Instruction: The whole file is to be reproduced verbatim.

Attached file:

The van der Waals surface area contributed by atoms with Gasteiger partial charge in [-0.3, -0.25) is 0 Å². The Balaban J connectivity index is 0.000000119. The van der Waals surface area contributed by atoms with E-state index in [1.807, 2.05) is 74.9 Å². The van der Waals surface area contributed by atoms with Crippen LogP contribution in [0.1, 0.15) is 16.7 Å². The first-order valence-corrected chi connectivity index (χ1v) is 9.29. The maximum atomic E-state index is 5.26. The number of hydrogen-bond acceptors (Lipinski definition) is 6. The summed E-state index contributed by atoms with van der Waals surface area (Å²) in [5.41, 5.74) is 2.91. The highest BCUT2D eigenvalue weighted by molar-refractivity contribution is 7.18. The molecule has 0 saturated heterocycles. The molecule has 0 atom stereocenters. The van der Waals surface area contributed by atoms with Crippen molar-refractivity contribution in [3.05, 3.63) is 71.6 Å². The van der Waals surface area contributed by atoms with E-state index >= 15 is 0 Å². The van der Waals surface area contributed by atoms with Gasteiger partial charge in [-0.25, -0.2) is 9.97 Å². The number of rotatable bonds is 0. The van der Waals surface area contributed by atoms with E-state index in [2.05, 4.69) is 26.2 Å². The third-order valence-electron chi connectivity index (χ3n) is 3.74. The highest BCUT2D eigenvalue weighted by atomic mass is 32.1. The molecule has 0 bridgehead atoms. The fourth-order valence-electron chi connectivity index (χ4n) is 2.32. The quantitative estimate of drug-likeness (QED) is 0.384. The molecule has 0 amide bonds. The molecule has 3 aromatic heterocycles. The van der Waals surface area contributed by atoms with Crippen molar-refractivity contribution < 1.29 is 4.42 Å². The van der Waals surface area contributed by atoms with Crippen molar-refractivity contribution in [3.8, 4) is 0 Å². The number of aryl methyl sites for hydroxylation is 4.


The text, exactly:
The van der Waals surface area contributed by atoms with Gasteiger partial charge in [-0.3, -0.25) is 0 Å². The Balaban J connectivity index is 0.000000119. The van der Waals surface area contributed by atoms with E-state index in [1.807, 2.05) is 74.9 Å². The van der Waals surface area contributed by atoms with Crippen LogP contribution in [0.1, 0.15) is 16.7 Å². The first-order valence-corrected chi connectivity index (χ1v) is 9.29. The maximum atomic E-state index is 5.26. The number of hydrogen-bond acceptors (Lipinski definition) is 6. The summed E-state index contributed by atoms with van der Waals surface area (Å²) in [5.41, 5.74) is 2.91. The highest BCUT2D eigenvalue weighted by molar-refractivity contribution is 7.18. The molecule has 0 saturated heterocycles. The molecule has 0 atom stereocenters. The van der Waals surface area contributed by atoms with Crippen molar-refractivity contribution in [3.05, 3.63) is 71.6 Å². The van der Waals surface area contributed by atoms with E-state index >= 15 is 0 Å². The van der Waals surface area contributed by atoms with Gasteiger partial charge in [-0.25, -0.2) is 9.97 Å². The number of rotatable bonds is 0. The van der Waals surface area contributed by atoms with E-state index in [2.05, 4.69) is 26.2 Å². The third-order valence-electron chi connectivity index (χ3n) is 3.74. The highest BCUT2D eigenvalue weighted by atomic mass is 32.1. The molecule has 0 bridgehead atoms. The fourth-order valence-electron chi connectivity index (χ4n) is 2.32. The quantitative estimate of drug-likeness (QED) is 0.384. The molecule has 0 amide bonds. The molecule has 3 aromatic heterocycles. The van der Waals surface area contributed by atoms with Crippen molar-refractivity contribution < 1.29 is 4.42 Å². The van der Waals surface area contributed by atoms with Crippen molar-refractivity contribution in [3.8, 4) is 0 Å². The number of aryl methyl sites for hydroxylation is 4.